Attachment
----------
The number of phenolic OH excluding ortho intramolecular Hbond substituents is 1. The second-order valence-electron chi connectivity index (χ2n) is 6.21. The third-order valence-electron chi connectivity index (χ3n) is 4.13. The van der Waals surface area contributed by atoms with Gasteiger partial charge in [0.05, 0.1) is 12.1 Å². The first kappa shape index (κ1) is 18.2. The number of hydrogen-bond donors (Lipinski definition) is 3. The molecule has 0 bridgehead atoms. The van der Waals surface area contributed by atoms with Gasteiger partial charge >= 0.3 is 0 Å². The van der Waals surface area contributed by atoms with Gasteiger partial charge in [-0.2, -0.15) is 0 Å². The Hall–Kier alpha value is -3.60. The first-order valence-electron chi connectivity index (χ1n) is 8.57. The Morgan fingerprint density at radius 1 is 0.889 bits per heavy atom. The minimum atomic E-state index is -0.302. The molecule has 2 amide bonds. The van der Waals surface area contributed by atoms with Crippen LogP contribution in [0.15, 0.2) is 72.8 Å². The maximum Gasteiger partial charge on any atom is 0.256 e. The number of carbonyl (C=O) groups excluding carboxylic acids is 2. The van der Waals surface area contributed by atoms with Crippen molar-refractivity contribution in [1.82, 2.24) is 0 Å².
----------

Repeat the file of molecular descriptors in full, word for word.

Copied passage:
The number of phenolic OH excluding ortho intramolecular Hbond substituents is 1. The second-order valence-electron chi connectivity index (χ2n) is 6.21. The third-order valence-electron chi connectivity index (χ3n) is 4.13. The van der Waals surface area contributed by atoms with Gasteiger partial charge in [0.05, 0.1) is 12.1 Å². The first kappa shape index (κ1) is 18.2. The number of hydrogen-bond donors (Lipinski definition) is 3. The molecule has 0 bridgehead atoms. The van der Waals surface area contributed by atoms with Gasteiger partial charge >= 0.3 is 0 Å². The van der Waals surface area contributed by atoms with Gasteiger partial charge in [-0.2, -0.15) is 0 Å². The Hall–Kier alpha value is -3.60. The first-order valence-electron chi connectivity index (χ1n) is 8.57. The Morgan fingerprint density at radius 1 is 0.889 bits per heavy atom. The minimum atomic E-state index is -0.302. The molecule has 2 amide bonds. The van der Waals surface area contributed by atoms with Crippen LogP contribution in [0.15, 0.2) is 72.8 Å². The maximum Gasteiger partial charge on any atom is 0.256 e. The number of carbonyl (C=O) groups excluding carboxylic acids is 2. The van der Waals surface area contributed by atoms with Crippen molar-refractivity contribution in [1.82, 2.24) is 0 Å².